The final thought is that in a sense by shifting away from the culture of ‘you break it, you pay for it’, the US is implicitly perhaps trying to walk away from conventional ground based warfighting full stop, except as a deterrent of last resort. It is hard to envisage a situation emerging in the near future like Iraq, where a US led coalition functionally defeats a regime, only to then see the US withdraw shortly afterwards as it has no appetite for long term stabilisation. Would allies be willing to stay the course if the US were themselves not willing to do so? Either this will lead to far fewer high intensity land based operations (somehow the desire to pay for damage and reconstruction caused by an air campaign like Libya seems less compelling), or it means that in future the US will simply walk away, leaving a shattered power vacuum at the outset with wider implications for regional stability.

What this means is perhaps twofold – firstly there needs to be a much higher emphasis on low level operations like capacity building, governance and other types of aid to try to avoid the situation arising where the US feels it has to resort to kinetic measures. Secondly, one has to wonder whether the threshold for US ground intervention will become so high that it becomes almost unthinkable. By making the Army the size where it can defend the nation, but not project power for the long term, it once again becomes a deterrent to be used when need really demands it, rather than when it feels right to do so.

This is just the start of what will prove to be a very painful process. Defence cuts are difficult to implement in the US due to the way in which scrapping forces and capability is often easier than shutting down a redundant storage depot. That said, it will be interesting to watch and see how the US military adapts to what could be a hugely challenging situation over the next couple of years, and in turn see how this impacts on both the UK and other nations too. There is scope for efficiency measures – anyone who has worked with the US system can testify to how inefficient it is in places, and how little jointery really exists, particularly when compared to the UK system. One way in which the UK is well placed is to advise the US on what it means to be a superpower in decline, and how to cut cloth to match aspirations. There is much that the UK can teach the US on its own experiences, and this in turn may prove helpful in trying to preserve the front line where possible.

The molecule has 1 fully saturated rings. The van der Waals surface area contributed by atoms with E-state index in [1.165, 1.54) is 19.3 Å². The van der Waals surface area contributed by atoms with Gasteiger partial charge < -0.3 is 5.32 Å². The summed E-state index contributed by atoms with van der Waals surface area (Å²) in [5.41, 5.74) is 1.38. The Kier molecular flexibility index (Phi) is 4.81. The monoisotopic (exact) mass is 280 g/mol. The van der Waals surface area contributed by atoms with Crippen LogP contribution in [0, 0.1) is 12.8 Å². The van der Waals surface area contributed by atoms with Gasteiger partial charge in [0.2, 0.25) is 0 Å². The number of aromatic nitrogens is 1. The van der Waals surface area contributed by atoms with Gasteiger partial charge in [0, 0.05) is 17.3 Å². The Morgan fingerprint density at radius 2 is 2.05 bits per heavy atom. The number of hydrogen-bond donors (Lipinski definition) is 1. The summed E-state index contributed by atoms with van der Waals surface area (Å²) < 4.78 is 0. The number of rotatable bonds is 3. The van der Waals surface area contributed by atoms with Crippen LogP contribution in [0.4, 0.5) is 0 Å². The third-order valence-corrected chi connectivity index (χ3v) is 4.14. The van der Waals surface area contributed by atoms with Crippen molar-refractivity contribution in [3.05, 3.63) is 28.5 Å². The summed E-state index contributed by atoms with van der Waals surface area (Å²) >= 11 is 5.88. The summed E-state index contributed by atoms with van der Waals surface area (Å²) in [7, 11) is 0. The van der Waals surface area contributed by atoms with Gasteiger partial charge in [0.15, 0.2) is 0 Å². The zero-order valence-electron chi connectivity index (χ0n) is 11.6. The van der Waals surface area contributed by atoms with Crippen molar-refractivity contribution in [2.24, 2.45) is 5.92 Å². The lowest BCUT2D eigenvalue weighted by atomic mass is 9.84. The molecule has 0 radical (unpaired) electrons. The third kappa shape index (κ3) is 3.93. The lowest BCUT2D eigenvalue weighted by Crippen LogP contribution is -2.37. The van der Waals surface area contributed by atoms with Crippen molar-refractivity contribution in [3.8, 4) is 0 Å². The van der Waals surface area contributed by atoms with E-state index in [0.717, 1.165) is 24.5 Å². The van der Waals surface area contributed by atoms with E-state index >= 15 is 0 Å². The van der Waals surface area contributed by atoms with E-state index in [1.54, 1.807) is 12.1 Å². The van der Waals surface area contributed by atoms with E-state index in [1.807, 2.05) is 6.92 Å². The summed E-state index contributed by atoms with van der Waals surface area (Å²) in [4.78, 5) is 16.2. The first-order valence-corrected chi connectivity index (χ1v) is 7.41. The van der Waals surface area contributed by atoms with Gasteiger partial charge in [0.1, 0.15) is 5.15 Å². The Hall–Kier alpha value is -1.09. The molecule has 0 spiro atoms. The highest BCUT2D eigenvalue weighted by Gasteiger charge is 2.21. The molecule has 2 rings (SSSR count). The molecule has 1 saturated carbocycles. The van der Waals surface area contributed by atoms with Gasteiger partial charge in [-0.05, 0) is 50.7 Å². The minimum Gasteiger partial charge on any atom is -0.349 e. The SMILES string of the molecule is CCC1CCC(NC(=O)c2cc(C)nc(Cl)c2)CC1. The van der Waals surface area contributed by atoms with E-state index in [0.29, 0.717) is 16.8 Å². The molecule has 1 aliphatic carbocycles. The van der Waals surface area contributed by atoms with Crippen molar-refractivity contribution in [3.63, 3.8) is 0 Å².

One once again senses that we are living in very interesting times indeed… 

Saturday, 15 February 2014

In defence of the 'Love Boat'

To mark Valentines Day this year, the Royal Navy put out a small number of press releases showing how some deployed ships like HMS DARING had tried to mark the occasion. For instance, there was a picture of the crew on the flight deck, spelling out an ‘I love you’ message (news release is HERE). This particular story got quite a lot of media attention in the UK press, with a variety of outlets carrying it and giving coverage to the story. But, it also had its detractors – the superb website ‘Think Defence’ did not appreciate the story, feeling that it perhaps didn't reflect the RN in a truly professional manner – their views can be found HERE. The view expressed was essentially that in pushing across a human interest story, the RN was not demonstrating itself to be as professional as its peers in other navies, who perhaps did not feel the need to provide equivalent stories.

This debate perhaps goes to the heart of the question about how we can push the case for Defence in the modern UK. To the authors mind, the issue is that what specialists consider of interest ,and what the wider public consider of interest is two very different, and often arguably mutually incompatible subjects. Wander into any UK major newsagent and you will come across rack after rack of deeply specialist magazines, often providing immensely technical commentary on the most niche of subjects, ranging from transportation through to outdoor model railways and agricultural vehicles (a favourite story of the author is of when serving in Iraq seeing a friend open a morale package to receive a magazine about tractors, whose review of the novel  ‘ a short history of tractors in Ukrainian’ complained that while a good read, it would have benefited from far more detail about the tractors). All of these magazines have one thing in common – they write technical articles for a technically minded audience which gets much of the underpinning issues. There are letters pages and articles full of debates on the most minor of points, quite literally arguing over the location of a decimal place or widget. There is an incredible passion and intensity to these debates, but the fact remains that the subject matter remains a deeply niche and specialist interest.